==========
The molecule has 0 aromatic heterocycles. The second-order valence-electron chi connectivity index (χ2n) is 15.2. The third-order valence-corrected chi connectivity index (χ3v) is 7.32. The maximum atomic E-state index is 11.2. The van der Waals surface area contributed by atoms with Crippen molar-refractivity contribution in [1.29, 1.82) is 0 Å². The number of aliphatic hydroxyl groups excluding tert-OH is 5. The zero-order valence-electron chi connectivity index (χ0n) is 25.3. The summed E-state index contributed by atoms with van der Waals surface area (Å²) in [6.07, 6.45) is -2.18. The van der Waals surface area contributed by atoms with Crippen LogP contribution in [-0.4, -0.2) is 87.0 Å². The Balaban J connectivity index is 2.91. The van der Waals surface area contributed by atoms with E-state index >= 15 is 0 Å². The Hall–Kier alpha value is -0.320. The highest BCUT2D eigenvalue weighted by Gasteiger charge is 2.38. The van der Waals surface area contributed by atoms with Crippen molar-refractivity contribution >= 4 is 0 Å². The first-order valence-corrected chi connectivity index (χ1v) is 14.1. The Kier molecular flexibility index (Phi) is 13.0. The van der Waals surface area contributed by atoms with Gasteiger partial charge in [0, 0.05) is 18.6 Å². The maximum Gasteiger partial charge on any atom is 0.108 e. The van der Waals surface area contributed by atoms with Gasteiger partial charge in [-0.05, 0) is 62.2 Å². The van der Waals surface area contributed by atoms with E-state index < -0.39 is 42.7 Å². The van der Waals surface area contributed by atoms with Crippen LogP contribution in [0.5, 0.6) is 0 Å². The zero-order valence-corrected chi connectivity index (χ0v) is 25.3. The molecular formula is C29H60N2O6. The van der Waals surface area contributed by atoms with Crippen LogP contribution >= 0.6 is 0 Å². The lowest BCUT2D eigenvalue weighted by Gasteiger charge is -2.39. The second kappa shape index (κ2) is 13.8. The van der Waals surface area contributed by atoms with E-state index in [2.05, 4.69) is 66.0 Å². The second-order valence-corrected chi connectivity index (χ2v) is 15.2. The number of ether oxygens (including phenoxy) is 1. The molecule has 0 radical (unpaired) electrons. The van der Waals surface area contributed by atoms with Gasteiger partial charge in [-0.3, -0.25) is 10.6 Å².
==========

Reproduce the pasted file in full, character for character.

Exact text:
The molecule has 0 aromatic heterocycles. The second-order valence-electron chi connectivity index (χ2n) is 15.2. The third-order valence-corrected chi connectivity index (χ3v) is 7.32. The maximum atomic E-state index is 11.2. The van der Waals surface area contributed by atoms with Crippen molar-refractivity contribution in [1.29, 1.82) is 0 Å². The number of aliphatic hydroxyl groups excluding tert-OH is 5. The zero-order valence-electron chi connectivity index (χ0n) is 25.3. The summed E-state index contributed by atoms with van der Waals surface area (Å²) in [6.07, 6.45) is -2.18. The van der Waals surface area contributed by atoms with Crippen LogP contribution in [-0.4, -0.2) is 87.0 Å². The Balaban J connectivity index is 2.91. The van der Waals surface area contributed by atoms with E-state index >= 15 is 0 Å². The Hall–Kier alpha value is -0.320. The highest BCUT2D eigenvalue weighted by Gasteiger charge is 2.38. The van der Waals surface area contributed by atoms with Crippen molar-refractivity contribution >= 4 is 0 Å². The first-order valence-corrected chi connectivity index (χ1v) is 14.1. The Kier molecular flexibility index (Phi) is 13.0. The van der Waals surface area contributed by atoms with Gasteiger partial charge in [0, 0.05) is 18.6 Å². The maximum Gasteiger partial charge on any atom is 0.108 e. The van der Waals surface area contributed by atoms with Gasteiger partial charge in [-0.05, 0) is 62.2 Å². The van der Waals surface area contributed by atoms with E-state index < -0.39 is 42.7 Å². The van der Waals surface area contributed by atoms with Crippen LogP contribution in [0.5, 0.6) is 0 Å². The zero-order valence-corrected chi connectivity index (χ0v) is 25.3. The molecular formula is C29H60N2O6. The van der Waals surface area contributed by atoms with Crippen LogP contribution >= 0.6 is 0 Å². The lowest BCUT2D eigenvalue weighted by Gasteiger charge is -2.39. The second kappa shape index (κ2) is 13.8. The van der Waals surface area contributed by atoms with E-state index in [2.05, 4.69) is 66.0 Å². The second-order valence-corrected chi connectivity index (χ2v) is 15.2. The number of ether oxygens (including phenoxy) is 1. The molecule has 0 radical (unpaired) electrons. The van der Waals surface area contributed by atoms with Gasteiger partial charge in [-0.3, -0.25) is 10.6 Å².